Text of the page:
Thomas A. Hooven, MD

  • Assistant Professor of Pediatrics
  • Scholar, Richard King Mellon Foundation Institute for Pediatric Research

Thomas Hooven, MD is a physician-scientist with board certification in general pediatrics and neonatology/perinatology. He is the principal investigator of a research program spanning microbiology, bacterial genetics, bioinformatics, and immunology. His current work combines critical care of high-risk infants with basic science and translational laboratory research investigating interactions between microbial pathogens, pregnant mothers, and their babies. His laboratory focuses on understanding infection caused by Streptococcus agalactiae (group B Streptococcus; GBS), an important contributor to newborn morbidity and mortality, and how the neonatal microbiome influences susceptibility to infectious diseases.

Hooven earned his B.A. from Yale University. After graduating from the University of Michigan Medical School, he completed his general pediatrics training at Morgan Stanley Children’s Hospital of New York-Presbyterian in Manhattan, where he also served as chief resident. Following his neonatology fellowship at the same institution, he participated in the Pediatric Scientist Development Program, a three-year mentored research program where he established his research interests in bacterial genetics and host-pathogen interactions that contribute to neonatal illness. He moved to UPMC Children's Hospital of Pittsburgh in 2019.

Professional and Scientific Society Memberships

  • American Academy of Pediatrics, 2011-Present
  • Society for Pediatric Research, 2018-Present
  • American Society for Microbiology, 2018-Present

Education & Training

  • BA, summa cum laude with distinction, Yale University, 2001
  • Post-Baccalaureate Premedical Coursework, University of Maryland, 2001-2002
  • MD, University of Michigan, 2007
  • Residency in Pediatrics, Columbia University Medical Center, 2007-2010
  • Chief Resident in Pediatrics, Columbia University Medical Center, 2010-2011
  • Postdoctoral Fellowship, Neonatal/Perinatal Medicine, Columbia University Medical Center, 2012-2016

Selected Publications

Langenecker, SA, Kennedy, SE, Guidotti, LM, Anderson, EM, Hooven, TA, Own, LS, Young, EA, Huda, H, Noll, DC, Zubieta, J. “Frontal and limbic activation during inhibitory control predicts treatment response in major depressive disorder.” Biological Psychiatry. 2007, 62(11): 1272-1280.

Hooven, TA, Randis, TM, Hymes, SR, Rampersaud, R, Ratner, AJ. “Retrocyclin inhibits Gardnerella vaginalisbiofilm formation and toxin activity.” Journal of Antimicrobial Chemotherapy. 2012, 67(12): 2870-2872.

Randis, TM, Gelber, SE, Hooven, TA, Abellar, RG, Akabas, LH, Lewis, EL, Walker, LB, Byland, LM, Nizet, V, Ratner, AJ. “Preterm birth and intrauterine fetal demise in a murine model of ascending Group B Streptococcus infection.” Journal of Infectious Diseases. 2014, 210(2): 267-273.

Hooven, TA, Randis, TM, Daugherty, SC, Narechania, A, Planet, PJ, Tettelin, H, Ratner, AJ. “Complete genome sequence of Streptococcus agalactiae CNCTC 10/84, a hypervirulent sequence type 26 strain.” Genome Announcements. 2014, 2(6): e01338-14.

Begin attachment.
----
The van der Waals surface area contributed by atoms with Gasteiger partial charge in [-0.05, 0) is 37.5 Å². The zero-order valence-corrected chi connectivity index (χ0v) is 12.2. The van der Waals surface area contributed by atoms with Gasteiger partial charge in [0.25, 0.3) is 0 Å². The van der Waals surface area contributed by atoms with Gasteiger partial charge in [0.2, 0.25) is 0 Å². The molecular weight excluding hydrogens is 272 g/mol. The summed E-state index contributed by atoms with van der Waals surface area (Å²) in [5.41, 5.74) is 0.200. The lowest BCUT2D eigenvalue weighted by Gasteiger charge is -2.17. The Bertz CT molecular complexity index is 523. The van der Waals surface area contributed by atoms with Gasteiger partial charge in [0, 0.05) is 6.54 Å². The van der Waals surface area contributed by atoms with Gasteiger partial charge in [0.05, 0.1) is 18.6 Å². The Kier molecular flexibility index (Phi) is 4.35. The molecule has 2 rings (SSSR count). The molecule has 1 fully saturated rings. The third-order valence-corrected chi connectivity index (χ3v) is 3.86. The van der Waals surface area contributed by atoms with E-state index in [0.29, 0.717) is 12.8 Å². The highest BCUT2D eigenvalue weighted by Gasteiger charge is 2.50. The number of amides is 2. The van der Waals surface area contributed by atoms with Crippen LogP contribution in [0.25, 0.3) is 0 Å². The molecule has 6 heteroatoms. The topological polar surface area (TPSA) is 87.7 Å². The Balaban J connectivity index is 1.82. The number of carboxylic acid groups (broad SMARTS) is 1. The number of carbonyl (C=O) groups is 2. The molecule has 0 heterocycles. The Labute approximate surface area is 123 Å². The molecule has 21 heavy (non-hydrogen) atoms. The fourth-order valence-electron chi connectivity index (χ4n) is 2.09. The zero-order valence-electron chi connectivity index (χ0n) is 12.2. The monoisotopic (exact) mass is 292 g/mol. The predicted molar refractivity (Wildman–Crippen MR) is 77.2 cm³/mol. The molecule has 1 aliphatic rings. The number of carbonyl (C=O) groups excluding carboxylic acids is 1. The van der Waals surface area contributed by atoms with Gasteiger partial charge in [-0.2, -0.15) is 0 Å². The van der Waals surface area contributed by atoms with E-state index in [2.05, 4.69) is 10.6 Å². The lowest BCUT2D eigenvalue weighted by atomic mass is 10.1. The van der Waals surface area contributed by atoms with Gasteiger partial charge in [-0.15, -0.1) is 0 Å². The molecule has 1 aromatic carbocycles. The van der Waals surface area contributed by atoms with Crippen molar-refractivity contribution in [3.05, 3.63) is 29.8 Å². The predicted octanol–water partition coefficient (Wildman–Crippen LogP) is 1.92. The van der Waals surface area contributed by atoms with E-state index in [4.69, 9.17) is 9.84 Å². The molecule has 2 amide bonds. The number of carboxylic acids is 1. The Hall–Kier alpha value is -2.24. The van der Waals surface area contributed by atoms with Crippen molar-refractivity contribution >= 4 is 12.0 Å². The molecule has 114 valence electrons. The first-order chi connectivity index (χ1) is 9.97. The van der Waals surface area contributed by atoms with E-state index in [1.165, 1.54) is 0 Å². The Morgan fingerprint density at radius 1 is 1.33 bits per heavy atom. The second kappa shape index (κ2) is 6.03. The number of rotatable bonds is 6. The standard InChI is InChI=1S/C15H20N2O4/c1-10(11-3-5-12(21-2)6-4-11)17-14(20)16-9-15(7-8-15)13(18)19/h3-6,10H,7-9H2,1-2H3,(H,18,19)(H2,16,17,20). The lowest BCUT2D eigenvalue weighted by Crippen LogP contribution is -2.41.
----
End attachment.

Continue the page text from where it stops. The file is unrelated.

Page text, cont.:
LaRocca, TJ, Stivison, EA, Mal-Sarkar, T, Hooven, TA, Hod, EA, Spitalnik, SL, Ratner, AJ. “CD59 signaling and membrane pores drive Syk-dependent erythrocyte necroptosis.” Cell Death and Disease. 2015, 6: e1773.

Hooven, TA, Catomeris, AJ, Akabas, LH, Randis, TM, Maskell, DJ, Peters, SE, Ott, S, Santana-Cruz, I, Tallon, LJ, Tettelin, H, Ratner, AJ. “The essential genome of Streptococcus agalactiae.” BMC Genomics. 2016, 17(1): 406-419.

Hooven, TA, Catomeris, AJ, Bonakdar, M, Tallon, LJ, Tettelin, H, Ratner, AJ. “The Streptococcus agalactiaestringent response enhances virulence and persistence in human blood.” Infection and Immunity. 2017, 86(1): e00612–17.

Tettelin, H, Hooven, TA, Zhao, XZ, Su, Q, Sadzewicz, L, Tallon, LJ, Fraser, CM, Ratner AJ. “Whole genome sequences of bacteremia isolates of Bordetella holmesii. Genome Announcements. 2017, 5(39): e01023-17.

Khatami, A, Randis, TM, Chamby, A, Hooven, TA, Gegick, M, Suzman, E, A'Hearn-Thomas, B, Steenhoff, AP, Ratner, AJ. “Improving the sensitivity of real-time PCR detection of group B Streptococcus using consensus sequence-derived oligonucleotides.” Open Forum Infectious Disease. 2018, 5(7).

Hooven, TA, Bonakdar, M, Chamby, AB, Ratner AJ. “A counterselectable sucrose sensitivity marker permits efficient and flexible mutagenesis in Streptococcus agalactiae.” Applied and Environmental Microbiology. 2019, 85(7).

Hooven, TA, Lin, YC, Salleb-Aouissi, A. “Multiple instance learning for predicting necrotizing enterocolitis in premature infants using microbiome data.” Proceedings of the ACM Conference on Health, Inference, and Learning (ACM CHIL ’20), April 2–4, 2020, Toronto, ON, Canada.

View MyNCBI Bibliography » 

Academic and Research Interests

  • Perinatal microbioal pathogenesis
  • Ascending chorioamnionitis
  • Bacterial genetics
  • Microbiome in neonatal health and disease

Research Grants

NIH K08AI132555, A Rationally Targeted Approach to Preventing GBS Infection (PI, 65% effort), 2018-2022, $778,786 direct funds.

NIH R21AI147511, Genome-wide assessment of Group B Streptococcus fitness and virulence (Multi-PI, 10% effort), 2020-2022, $241,441 direct funds.